The United States says it is concerned at the prison sentences given to two young activists in Vietnam who were convicted this week on subversion charges.
College student Nguyen Phuong Uyen was given six years in prison, while computer technician Dinh Nguyen Kha received eight years following a one-day trialThursday.
They were found guilty of spreading what Vietnamese authorities said were "anti-government" leaflets that "humiliated" the country's communist government.
On Friday, the U.S. embassy in Hanoi said the sentences were "inconsistent with the right to freedom of expression," and called for the immediate release of all prisoners of conscience.
The statement said the case is "part of a disturbing trend of Vietnamese authorities using charges under national security laws to imprison government critics for peacefully expressing their political views."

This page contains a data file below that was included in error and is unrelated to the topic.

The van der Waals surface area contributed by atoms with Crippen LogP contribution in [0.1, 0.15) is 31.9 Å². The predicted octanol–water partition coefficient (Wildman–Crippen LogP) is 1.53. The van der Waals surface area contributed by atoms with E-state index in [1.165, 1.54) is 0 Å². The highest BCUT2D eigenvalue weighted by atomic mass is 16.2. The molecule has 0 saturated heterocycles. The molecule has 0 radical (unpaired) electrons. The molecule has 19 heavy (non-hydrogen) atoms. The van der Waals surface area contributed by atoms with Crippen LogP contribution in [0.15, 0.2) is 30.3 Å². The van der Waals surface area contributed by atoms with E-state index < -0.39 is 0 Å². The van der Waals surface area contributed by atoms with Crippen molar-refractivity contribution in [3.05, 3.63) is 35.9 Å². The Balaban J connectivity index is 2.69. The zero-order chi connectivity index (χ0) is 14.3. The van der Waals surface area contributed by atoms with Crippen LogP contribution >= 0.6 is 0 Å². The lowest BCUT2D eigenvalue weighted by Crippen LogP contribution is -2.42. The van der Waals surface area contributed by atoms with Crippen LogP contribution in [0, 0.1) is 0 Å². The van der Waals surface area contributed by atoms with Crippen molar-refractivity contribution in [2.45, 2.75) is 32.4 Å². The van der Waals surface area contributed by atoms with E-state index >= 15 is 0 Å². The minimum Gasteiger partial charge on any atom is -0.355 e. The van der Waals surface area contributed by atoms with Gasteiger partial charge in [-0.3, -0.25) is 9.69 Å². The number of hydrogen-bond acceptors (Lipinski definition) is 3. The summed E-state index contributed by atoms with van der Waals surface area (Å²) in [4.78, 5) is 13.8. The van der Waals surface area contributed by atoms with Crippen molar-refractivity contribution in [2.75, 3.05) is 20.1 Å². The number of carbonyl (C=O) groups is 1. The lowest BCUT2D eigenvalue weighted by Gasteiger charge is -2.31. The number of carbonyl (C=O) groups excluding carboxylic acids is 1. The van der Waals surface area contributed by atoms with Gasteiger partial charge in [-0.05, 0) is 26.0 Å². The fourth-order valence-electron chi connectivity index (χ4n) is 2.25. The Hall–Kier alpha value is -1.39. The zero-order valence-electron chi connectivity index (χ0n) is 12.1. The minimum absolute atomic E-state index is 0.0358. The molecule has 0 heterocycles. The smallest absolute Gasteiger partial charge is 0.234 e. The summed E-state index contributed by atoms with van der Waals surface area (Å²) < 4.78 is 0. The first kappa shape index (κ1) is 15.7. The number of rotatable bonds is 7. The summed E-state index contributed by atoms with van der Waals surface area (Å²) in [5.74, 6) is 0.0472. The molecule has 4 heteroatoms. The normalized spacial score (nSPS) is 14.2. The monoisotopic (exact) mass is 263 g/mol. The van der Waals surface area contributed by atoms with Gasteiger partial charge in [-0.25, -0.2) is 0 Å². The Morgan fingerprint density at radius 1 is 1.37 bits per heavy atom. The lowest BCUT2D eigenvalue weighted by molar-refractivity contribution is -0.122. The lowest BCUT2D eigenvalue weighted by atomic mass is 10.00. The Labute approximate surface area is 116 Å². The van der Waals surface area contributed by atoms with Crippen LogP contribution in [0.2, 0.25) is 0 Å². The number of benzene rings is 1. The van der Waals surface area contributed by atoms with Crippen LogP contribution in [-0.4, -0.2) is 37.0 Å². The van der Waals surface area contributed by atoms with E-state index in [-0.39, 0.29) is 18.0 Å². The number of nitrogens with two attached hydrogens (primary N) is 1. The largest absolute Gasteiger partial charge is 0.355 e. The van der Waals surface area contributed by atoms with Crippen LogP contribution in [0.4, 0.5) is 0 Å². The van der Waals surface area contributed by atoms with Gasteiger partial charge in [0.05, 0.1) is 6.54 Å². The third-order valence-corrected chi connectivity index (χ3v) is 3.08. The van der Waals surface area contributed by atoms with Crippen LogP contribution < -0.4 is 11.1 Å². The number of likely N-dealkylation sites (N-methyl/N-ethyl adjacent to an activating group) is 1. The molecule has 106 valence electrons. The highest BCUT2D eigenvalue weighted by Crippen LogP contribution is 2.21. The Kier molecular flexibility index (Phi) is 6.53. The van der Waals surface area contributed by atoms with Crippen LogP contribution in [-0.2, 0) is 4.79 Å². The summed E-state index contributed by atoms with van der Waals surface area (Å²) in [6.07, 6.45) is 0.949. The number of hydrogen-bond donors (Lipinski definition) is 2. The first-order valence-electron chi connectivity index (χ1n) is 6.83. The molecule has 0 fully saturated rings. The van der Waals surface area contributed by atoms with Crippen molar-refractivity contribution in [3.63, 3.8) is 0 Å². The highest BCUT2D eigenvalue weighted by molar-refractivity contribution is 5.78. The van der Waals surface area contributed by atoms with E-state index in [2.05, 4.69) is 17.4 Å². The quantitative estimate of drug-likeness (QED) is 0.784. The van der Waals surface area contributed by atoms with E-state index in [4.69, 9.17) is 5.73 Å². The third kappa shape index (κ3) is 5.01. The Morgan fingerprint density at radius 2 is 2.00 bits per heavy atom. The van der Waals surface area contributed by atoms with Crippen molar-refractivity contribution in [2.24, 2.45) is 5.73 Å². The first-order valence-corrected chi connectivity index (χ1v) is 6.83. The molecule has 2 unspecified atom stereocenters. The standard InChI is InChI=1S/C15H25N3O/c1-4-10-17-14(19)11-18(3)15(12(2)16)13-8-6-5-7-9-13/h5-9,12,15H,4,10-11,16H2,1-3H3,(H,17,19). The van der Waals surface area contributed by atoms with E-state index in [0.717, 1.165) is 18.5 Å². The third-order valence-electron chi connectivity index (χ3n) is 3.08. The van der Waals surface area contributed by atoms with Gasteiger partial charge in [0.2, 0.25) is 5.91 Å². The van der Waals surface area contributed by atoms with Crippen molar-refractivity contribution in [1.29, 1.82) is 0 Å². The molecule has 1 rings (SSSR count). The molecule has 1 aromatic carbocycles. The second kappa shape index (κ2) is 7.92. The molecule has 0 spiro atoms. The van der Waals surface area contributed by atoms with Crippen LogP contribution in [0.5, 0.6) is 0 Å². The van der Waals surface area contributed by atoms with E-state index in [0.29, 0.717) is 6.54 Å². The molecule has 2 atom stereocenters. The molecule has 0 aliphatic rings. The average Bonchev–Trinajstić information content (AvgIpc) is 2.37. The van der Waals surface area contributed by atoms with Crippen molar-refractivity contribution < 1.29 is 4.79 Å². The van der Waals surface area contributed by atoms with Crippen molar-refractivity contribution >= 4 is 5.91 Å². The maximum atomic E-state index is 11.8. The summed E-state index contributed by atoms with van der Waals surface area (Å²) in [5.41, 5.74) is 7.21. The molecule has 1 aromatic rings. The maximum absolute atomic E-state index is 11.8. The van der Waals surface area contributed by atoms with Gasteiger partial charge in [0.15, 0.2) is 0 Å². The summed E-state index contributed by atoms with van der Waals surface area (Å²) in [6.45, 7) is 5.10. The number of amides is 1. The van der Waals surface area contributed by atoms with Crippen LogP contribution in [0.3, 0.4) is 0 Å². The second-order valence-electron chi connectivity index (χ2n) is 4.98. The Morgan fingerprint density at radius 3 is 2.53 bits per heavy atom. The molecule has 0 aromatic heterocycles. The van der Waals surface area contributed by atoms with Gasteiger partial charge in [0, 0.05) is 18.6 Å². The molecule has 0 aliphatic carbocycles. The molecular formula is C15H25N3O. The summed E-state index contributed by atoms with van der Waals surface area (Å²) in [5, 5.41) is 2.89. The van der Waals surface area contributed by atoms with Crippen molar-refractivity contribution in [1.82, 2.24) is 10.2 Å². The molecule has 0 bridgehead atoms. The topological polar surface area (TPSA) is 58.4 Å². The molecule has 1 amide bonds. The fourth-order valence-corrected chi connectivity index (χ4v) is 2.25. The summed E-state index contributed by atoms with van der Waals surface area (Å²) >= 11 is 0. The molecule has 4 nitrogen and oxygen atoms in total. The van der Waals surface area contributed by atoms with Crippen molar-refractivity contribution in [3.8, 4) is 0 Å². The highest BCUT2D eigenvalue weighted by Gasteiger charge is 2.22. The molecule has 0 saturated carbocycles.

Rights groups also called for the release of the activists. In a statement, Human Rights Watch's Asia director, Brad Adams, called the trial "ridiculous" and said it "shows the insecurity of the Vietnamese government."
In recent years, the communist government in Hanoi has imprisoned dozens of dissidents and critics of the one-party system on charges of subversion and anti-government activities.
In the latest case, a lawyer for the two activists says his clients did not view their activities as spreading anti-state propaganda, but only as efforts to make their country a better place.
The two activists will be forced to serve three years each under house arrest following their time in prison. They will also be barred from joining any social organizations.